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Survey estimates 235 homeless in county

POSTED: February 8, 2013 9:52 a.m.
Photo by Randy C. Murray/

Assistant Hinesville Administrator Kenneth Howard speaks as the Rev. Hermon Scott and Daisy Jones listen and take notes.

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Leaders of the 2013 Liberty County Homeless Count held an after-actions review Wednesday at the human resource training room in city hall.
While emphasizing that the numbers represented only an unofficial count, coordinator Daisy Jones said 102 homeless surveys were collected, representing both single adults and adults with family members. The unofficial total was 235 homeless people. The surveys will be sent to Kennesaw State University by Feb. 15, with official results not expected until August.
“The count was situational and represented a point in time,” Jones said. “Because homelessness is transitional, we’ll never know the exact number of homeless in Liberty County.”
The count was conducted Jan. 29-Feb. 4, with surveys distributed and collected by volunteers going door to door at local motels and locating homeless people living in tents in the woods, under bridges or in abandoned homes and storage shelters. Most surveys were made available through service organizations, such as the United Way, the Division of Family and Children’s Services, the Red Cross, the Kirk Healing Center, the Manna House and local churches.
Jones, who also is the Hinesville Homeless Prevention Program Coordinator, and Pastor Hermon Scott, president of the Liberty County Homeless Coalition, supervised the count.
Scott and Jones asked volunteers to give feedback about lessons learned during the count. Several of the volunteers who went out in teams reported that they felt like the numbers did not reflect the true number of homeless in the community. United Way representatives, for example, said they see more homeless on a normal day at their office than they did during the survey. Others wondered if some homeless people were afraid to respond to the survey.
One volunteer suggested that some of the homeless who were receiving assistance to stay in a local motel didn’t want to say they were homeless because they were waiting for their tax return. He said these families probably would take their returns and rent a trailer for a few weeks or months, and then wind up homeless again because they had no viable income.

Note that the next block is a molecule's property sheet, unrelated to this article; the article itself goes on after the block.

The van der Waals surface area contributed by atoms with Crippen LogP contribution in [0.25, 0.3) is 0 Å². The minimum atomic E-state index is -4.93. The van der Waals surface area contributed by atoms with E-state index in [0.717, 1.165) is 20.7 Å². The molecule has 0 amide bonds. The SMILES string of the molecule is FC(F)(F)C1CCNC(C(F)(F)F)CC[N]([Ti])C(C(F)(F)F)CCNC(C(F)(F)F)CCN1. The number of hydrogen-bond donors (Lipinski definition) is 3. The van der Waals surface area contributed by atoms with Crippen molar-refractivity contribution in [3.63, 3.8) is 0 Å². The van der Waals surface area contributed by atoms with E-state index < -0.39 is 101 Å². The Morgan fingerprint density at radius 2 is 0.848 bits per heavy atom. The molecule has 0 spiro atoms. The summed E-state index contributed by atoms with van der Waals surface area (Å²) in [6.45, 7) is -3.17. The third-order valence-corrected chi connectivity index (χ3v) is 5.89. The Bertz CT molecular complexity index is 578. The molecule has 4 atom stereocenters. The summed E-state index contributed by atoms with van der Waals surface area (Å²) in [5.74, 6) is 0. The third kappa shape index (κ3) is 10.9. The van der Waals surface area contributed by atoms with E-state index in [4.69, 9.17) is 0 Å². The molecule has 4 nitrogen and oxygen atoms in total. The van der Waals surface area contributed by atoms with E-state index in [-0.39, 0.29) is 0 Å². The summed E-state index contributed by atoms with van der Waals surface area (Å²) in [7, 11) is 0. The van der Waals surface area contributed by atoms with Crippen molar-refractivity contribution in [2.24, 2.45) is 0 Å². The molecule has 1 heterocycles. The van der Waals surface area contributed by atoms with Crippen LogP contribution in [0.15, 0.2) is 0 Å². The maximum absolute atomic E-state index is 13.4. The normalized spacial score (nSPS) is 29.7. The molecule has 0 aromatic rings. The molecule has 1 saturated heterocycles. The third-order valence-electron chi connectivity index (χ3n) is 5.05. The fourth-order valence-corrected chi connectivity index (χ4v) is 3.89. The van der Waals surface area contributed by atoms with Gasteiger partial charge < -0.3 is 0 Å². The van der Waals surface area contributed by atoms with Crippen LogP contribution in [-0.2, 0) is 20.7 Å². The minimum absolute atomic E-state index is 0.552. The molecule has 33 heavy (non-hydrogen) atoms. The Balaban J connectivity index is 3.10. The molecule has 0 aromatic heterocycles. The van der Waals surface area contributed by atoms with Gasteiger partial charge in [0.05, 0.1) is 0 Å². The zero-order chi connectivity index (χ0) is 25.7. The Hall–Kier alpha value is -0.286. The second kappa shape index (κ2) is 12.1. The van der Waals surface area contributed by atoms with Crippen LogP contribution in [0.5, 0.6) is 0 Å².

Jones noted that the survey asked respondents what type of place they spent the night in on Jan. 28. When asked if they considered themselves homeless, 65 respondents said yes, 35 said no and two said they didn’t know.
A Red Cross volunteer said they should have volunteers wear some kind of identification next time so people might be less apprehensive about responding to the survey or simply opening their doors. Another volunteer suggested they ensure the homeless in the emergency room at Liberty Regional Medical Center were accounted for. Still another suggested they advertise about the count on one of the electronic billboards where homeless people are more likely to see it.
Assistant City Manager Kenneth Howard told volunteers that attempts to count the homeless in Hinesville go back 13 years. He suggested taking the number of homeless identified just 10 years ago and multiplying it by five. He said that number would be close to the 300 or more homeless people the city has helped in the past 10 years.
“We have been restricted to the city limits of Hinesville. But homelessness is bigger than that. It’s the whole county,” Howard said. “As a community, now we can apply for funding for the whole county, not just the city.”

 

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